I pointed out that for it to be an effective deterrent, drug testing had to be done at random - you can't test someone once and then not again until everyone else had been done, because if someone were inclined to take drugs while driving trucks, once they'd been tested, they'd know they were "safe" for a while. There always had to be a risk you would be tested next month. Random testing in turn meant that there would always be some people tested substantially more than others. Since he was asking, rather than someone else, it was likely that he was one of the most heavily tested people in that company, probably the most heavily tested - but someone had to be the most tested person.

The question was - if testing really was being done randomly, would seven tests in 18 months be an unusually high number for the most-tested person? Of course, you need to look at the number of people in the company and the number being tested each week. You'd also want to ask whether you'd really expect to find some people still untested at the same time.

It turned out that after 18 months, it was reasonably likely someone at the company was going to be tested seven times (around a 20% chance - a higher chance than picking up a die and rolling a six), and at the same time there would be a fair number of still-untested people (enough so that he'd likely know several). So there was no particular reason to think he was being targetted. No reason, based on the numbers so far, to expect the person he was worried about was making trouble for him.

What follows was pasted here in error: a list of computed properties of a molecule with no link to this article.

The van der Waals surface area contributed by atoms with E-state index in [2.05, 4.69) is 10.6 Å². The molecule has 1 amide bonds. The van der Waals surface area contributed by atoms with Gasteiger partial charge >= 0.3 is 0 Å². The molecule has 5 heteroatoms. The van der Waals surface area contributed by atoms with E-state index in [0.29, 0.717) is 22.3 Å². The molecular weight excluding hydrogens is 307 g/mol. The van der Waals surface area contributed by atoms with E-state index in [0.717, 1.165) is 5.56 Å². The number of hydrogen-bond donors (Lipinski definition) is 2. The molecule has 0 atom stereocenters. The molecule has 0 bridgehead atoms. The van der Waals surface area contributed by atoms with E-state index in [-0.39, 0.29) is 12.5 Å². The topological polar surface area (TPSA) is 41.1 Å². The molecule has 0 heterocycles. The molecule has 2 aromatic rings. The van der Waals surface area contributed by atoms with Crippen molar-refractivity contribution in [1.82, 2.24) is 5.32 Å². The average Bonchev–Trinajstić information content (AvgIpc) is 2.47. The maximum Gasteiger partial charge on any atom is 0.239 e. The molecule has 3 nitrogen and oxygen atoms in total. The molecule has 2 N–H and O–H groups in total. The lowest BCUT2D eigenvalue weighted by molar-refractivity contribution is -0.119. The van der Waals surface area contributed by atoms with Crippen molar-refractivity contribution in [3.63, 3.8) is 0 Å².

Such knowledge was indeed, a consolation. Sure, the drug testing was a nuisance, but there wasn't any reason to think it was personal, or that anybody had it in for him. A significant source of stress in his life was lifted.

And understanding not just that things can happen at random, but of the specific consequences of how randomness works can show us that nobody may be to blame. It can show us that we are not a victim.

Probability can be a consolation, sometimes quite a personal one.


Anonymous said...

Came for the humanist carnival.

Probability is so interesting, but what passes these days for statistics is infuriating.

Can I ask what you do?

Efrique said...

christopher said Probability is so interesting, but what passes these days for statistics is infuriating.

Can I ask what you do?

Sure you can ask! I may even answer.

[I assume you mean what I do for a job - because I do all sorts of other things besides that.]

I am what passes for an infuriating statistican [ ;) ], though I work in a particular application area (one where, I must say, I am also frequently an infuriated statistician).